Nigeria’s Transport Council Fixes Speed Limit For All Vehicles At 30km/h, Excluding Emergency Vehicles
Nigeria’s National Council on Transportation (NCT) fixes speed limit for all vehicles at 30km/h, excluding emergency vehicles.
Vehicles on emergency duties that are excluded includes ambulances, fire services, security and traffic forces, and patrol vehicles on urban roads.
The National Council on Transportation (NCT) has fixed the speed limit for vehicles in the country at 30 kilometers per hour. The body has also urged relevant stakeholders and governments to ensure the implementation of the new policy.
Emmanuel John, the council’s director of administration and strategy, disclosed this in a statement, made available to reporters on Friday, in Abuja.
According to him, the decision was part of the resolutions reached by the council at its recent retreat in Abuja.
He said: “The 16th National Council on Transportation, in its resolution 6.44, approved the 30 km/h as the default urban vehicle speed in Nigeria.
“The speed limit is for all categories of vehicles, except vehicles on emergency duties, such as ambulances, fire services, security and traffic forces, and patrol vehicles on urban roads.”
“We call on all relevant authorities to work towards achieving this in cities, through a review of existing policies, manuals, and legislations,” he added.
The council is the highest policy-making body on transportation, comprising state commissioners of transport, federal and state government transport agencies, NGOs, civil society and academics, transport companies, stakeholders from related industries, and other experts.
Mr. John stated that resolutions of the council constitute national policy, therefore, by this resolution, all authorities and stakeholders were bound to play roles leading to its implementation.
He noted that the resolution was in response to a global call for low-speed measures because of overspeeding accounts for a huge percentage of crash fatalities in countries around the world.
The director stressed that global road fatalities claimed 1.35 million lives annually, with the case in Africa being the worst as fatalities per 100,000 population was 26.6 as against 9.0 in Europe.
“Also, whereas Africa has only 3 percent of the world’s vehicles, it accounts for 20 percent of global road fatalities, according to the WHO.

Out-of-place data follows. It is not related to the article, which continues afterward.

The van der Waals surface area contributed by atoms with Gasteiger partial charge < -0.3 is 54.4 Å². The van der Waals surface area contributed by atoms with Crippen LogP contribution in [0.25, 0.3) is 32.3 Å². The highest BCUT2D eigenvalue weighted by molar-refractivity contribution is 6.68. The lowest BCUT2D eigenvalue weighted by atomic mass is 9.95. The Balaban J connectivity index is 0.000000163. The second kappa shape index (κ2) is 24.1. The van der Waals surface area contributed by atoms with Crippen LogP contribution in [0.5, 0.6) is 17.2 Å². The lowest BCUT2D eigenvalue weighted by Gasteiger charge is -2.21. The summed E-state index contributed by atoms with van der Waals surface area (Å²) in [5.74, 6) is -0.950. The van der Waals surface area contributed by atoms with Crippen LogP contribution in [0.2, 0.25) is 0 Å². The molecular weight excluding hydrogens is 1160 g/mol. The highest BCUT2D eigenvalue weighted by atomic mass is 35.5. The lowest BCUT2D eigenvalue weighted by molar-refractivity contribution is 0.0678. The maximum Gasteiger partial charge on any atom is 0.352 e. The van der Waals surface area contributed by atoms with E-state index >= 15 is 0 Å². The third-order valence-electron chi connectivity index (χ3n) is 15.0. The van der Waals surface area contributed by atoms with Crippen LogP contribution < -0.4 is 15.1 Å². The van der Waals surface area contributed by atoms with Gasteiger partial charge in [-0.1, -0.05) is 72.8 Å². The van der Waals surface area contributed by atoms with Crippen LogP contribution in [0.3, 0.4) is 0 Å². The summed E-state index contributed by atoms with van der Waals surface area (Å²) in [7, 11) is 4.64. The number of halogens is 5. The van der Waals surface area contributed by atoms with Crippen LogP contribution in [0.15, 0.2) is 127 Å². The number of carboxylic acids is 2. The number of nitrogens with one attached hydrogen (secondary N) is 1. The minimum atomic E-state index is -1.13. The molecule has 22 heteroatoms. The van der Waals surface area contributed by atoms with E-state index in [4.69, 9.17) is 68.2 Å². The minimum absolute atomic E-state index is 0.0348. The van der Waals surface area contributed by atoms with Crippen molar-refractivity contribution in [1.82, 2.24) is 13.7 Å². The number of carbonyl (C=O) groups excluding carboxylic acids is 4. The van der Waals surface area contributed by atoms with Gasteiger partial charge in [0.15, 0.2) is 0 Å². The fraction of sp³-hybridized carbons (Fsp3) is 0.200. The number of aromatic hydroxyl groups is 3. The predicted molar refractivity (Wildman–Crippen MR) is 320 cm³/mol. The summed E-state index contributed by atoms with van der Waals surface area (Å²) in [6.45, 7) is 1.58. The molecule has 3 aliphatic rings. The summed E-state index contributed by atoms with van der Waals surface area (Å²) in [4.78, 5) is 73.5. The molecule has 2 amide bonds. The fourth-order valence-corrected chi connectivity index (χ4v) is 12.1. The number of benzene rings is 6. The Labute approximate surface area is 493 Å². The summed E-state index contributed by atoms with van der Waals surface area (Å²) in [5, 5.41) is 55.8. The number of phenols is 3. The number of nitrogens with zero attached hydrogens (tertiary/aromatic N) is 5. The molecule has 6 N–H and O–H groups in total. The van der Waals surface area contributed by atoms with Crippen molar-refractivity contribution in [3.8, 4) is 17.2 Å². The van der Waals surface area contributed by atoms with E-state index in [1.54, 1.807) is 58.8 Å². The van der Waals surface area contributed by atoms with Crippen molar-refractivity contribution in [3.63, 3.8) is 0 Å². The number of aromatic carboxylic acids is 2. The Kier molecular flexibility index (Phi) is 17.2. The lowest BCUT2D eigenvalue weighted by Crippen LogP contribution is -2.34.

“More worrisome is that, while the representation of the global average fatalities by road is 26 percent for pedestrians and cyclists, it is as high as 44 percent in Africa.
“And where else do pedestrians and cyclists commute? In urban areas and built-up areas, along highways of course.
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“In Nigeria, speed alone accounts for 47.9 percent of road crashes, the next five causative factors (totaling 35 percent) are all speed-related, meaning that, if we do away with speed, about 80 percent of causative factors are addressed.
“This was why the Federal Road Safety Corps began the implementation of speed limiter in vehicles at 100 km default speed, which serves highways, but certainly does not address urban speed,” he added.
Mr. John stated that full implementation of the speed limit will result in safer, healthier, greener, and more habitable cities, noting that it will also reduce urban noise, as well as create a serene environment and orderly traffic flow.
He added that the move would also lead to less fuel consumption and reduce emissions, noting that persons with disabilities would be able to explore their neighborhoods, without fear of being knocked down by vehicles, among other things.
The director, therefore, urged stakeholders at all levels, to rise up to the challenge, by ensuring the implementation of the speed limit, in all Nigerian cities.